Working Assumption in Israel: Biden Has Decided Not ‘To Become Entangled’ in Wars in the Middle East

President Joe Biden carries the burden of two previous bloody and expensive wars. He also knows that the great majority of Americans are fed up with foreign military entanglements. Limited responses are enough for the president on every front.

Given days of non-stop bad news, Joe Biden was due for some relief Friday with good news from a very important political front: inflation. Inflation was not only lower than last month, it dropped below the annual weighted level of 2%. For the first time since the height of the COVID-19 crisis, the consumer price index dropped one-tenth of a percent.

This is wonderful news for the president whose record was tarnished with the highest level of inflation in more than 40 years during the summer of 2022. In addition, public opinion polls are again showing that inflation is his major weak point in his race for a second term.

Is this reason enough for a potential voter to be any less harsh on the president?

Perhaps, but the entire situation reflects a level of weariness people have of the presidency and disappointment with his performance to the point that it appears nothing is changing people’s negative opinion. The queen of political cliches, “It’s the economy, stupid,” does not work here, but it never worked automatically.

We forget, but a more important and weighty poetic phrase has persisted for at least 50 years. “All politics is local,” said Thomas “Tip” O’Neill, a veteran politician and House speaker who reached the pinnacle of influence in Washington. O’Neill believed that most Americans don’t vote for complicated reasons, or global issues, or historical issues. They vote on what they understand and what they can put into action.

This was O’Neill’s way, as a popular politician from Boston, to put forth that Americans do not tend to look far beyond the horizon. This is correct with respect to domestic issues and correct many times over for foreign policy issues. A 150-year old axiom posits that Americans are not interested in the outside world. World War I placed this assumption in doubt, but the period of isolationism between the two world wars again affirmed this.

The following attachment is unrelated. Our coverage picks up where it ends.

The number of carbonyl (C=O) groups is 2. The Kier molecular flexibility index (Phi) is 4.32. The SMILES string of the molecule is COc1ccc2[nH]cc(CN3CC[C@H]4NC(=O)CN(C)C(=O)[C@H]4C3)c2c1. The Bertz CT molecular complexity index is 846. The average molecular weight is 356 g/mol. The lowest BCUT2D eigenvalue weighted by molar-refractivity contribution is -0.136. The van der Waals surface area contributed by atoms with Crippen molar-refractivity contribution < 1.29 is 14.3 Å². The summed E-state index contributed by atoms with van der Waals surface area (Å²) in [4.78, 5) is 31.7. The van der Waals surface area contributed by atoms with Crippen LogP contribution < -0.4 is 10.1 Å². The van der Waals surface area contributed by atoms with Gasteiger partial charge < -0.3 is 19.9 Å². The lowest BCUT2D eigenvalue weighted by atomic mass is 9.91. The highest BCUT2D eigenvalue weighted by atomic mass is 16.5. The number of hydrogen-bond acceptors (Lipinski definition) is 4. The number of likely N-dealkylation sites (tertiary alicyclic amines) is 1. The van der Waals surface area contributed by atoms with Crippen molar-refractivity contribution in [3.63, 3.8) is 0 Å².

World War II, particularly the actions by the Soviet Union in the days after the war, convinced the United States to assume central leadership. However, isolationism, from time to time, returns to center stage. The level at which it had become absorbed in the genetic code became clear with the rise of Donald Trump and his battle cry, “America First.” He frightened anyone suspected of “globalism.” One of his national security advisers told this publication there was concern among the president’s men that he was plotting to withdraw the United States from NATO.

World War III

The Democratic Party has increasingly recognized that “globalism” is a millstone since Hillary Clinton lost the presidential race in 2016. At the time, globalism was linked to multilateral trade agreements, the chief source of contamination in the eyes of millions living in midwestern industrial states who suffered the decline of heavy industry and the drastic drop in their standard of living. Trade agreements would not have come into being but for broad bipartisan agreement that they were necessary. Trump managed to destroy this consensus.

The current presidential election race is painting globalism with different colors. Trump once again charged that Biden “will lead the U.S. to World War III.” There is reason to assume that this speaks to the heart of millions who fear that the hidden establishment, described as the “deep state,” is plotting to tie America up globally. In their eyes, patriots do not send their children or their neighbor’s children to distant battlefields and they do not finance other people’s wars in the name of “defending democracy.”